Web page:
Page:Southern Historical Society Papers volume 36.djvu/307

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Brilliant Eulogy on General W. H. Payne.

been hung by an avenging mob but that the officers having him in charge, realizing that he could not be an assassin, spirited him to the "Old Capitol" prison, where he was held until passion subsided and it was safe to release him.

William H. Payne was a citizen with genius that fascinated and convinced. Endowed by nature, enriched by culture, strong in thought, magnetic in speech, bold in action, persuasive in appeal, demonstrative by logic, awed by no difficulty, deterred by no danger, he was master among men. A gentle and wise counselor, a tender and true friend, generous and charitable, chivalric and gallant, he was a nobleman who so wore the robes of royalty that he was an honor to his race.

He was history's student, and so vividly and extensively was the past with him, he seemed a part of it. He so garnered the gems of literature they shone in all his thoughts with a lustre all the brighter for the setting of his skill. He was an orator of attractive art and exquisite eloquence, both in the beauty and power of thought and charms of delivery. The classics were commanded by him and cleverly contributed to the chasteness of his composition, and the muses sang for him at his will their choicest melodies, for the delight of his hearers and his vantage in their appreciation. He pointed morals and adorned tales not by execrable jests, but by lessons of experience consecrated by survival for ages.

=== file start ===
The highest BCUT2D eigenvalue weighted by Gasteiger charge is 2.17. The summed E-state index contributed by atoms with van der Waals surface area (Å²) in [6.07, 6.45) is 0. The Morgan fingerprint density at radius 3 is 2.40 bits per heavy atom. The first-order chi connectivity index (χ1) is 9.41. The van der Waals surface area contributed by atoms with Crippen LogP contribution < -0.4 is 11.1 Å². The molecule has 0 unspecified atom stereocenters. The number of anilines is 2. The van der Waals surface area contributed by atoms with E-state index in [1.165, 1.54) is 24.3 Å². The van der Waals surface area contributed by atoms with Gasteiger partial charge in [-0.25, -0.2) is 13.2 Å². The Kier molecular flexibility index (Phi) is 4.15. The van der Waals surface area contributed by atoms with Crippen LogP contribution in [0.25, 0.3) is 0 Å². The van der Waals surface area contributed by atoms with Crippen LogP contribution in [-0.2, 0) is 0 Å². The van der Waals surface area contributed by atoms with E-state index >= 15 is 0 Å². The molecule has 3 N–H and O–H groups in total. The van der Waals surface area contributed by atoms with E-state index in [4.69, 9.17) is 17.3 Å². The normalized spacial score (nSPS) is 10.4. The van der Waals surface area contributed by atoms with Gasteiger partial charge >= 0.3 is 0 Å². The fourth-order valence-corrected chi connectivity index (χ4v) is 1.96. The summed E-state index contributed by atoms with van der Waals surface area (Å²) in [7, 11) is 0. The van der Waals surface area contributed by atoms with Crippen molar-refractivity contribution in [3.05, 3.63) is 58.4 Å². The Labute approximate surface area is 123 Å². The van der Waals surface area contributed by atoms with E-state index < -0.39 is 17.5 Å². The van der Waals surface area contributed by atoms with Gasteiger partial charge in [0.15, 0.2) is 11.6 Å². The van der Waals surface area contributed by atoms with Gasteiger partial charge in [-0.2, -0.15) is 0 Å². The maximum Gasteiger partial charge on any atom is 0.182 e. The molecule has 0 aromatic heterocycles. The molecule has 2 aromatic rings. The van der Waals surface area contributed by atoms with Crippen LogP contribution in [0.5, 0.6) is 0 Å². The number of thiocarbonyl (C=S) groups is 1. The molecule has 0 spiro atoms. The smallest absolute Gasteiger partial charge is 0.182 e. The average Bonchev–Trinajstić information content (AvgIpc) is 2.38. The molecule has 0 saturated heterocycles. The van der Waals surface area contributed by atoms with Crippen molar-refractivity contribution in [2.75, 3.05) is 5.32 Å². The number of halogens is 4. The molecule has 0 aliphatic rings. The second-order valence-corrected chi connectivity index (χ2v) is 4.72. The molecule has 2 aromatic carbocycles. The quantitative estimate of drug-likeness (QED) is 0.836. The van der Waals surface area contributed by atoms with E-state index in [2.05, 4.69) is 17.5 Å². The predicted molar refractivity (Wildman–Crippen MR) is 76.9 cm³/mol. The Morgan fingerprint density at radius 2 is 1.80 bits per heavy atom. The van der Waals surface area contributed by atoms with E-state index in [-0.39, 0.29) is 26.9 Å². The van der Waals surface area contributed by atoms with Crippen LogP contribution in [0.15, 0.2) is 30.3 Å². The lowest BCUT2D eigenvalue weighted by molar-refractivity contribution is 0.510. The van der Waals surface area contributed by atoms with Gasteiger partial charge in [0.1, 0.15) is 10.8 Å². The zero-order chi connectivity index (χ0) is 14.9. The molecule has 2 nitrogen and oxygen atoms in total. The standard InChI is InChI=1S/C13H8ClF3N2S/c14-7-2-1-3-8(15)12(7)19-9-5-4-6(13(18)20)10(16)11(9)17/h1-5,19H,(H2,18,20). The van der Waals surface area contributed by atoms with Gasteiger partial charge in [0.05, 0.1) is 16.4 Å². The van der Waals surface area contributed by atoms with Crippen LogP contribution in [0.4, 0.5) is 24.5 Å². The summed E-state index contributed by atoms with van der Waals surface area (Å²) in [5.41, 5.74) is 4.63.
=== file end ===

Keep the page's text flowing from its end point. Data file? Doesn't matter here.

Politics did not allure him, though tempted by siren with offers rarely refused, and discoverer of the shadows of coming events, ere they were cast to many high in place and honored as statesmen.

Law was his mistress, and returning to her service, and stimulated by necessity, he won from her rewards in the achievement of triumphs and the accumulation of abundance, almost, if not altogether, unequalled in the practice of his profession in the Piedmont section of Virginia.

But despite this career of prominence and prosperity, of honor and power, it was not the pride of his life 'twas less to him than the undisputed splendor of his patriotism, and his distinction in the defense of his State. When the blast of war blew upon our ears he welcomed the sound, for to him it was hosannah for Virginia, though his life blood flowed almost to his death at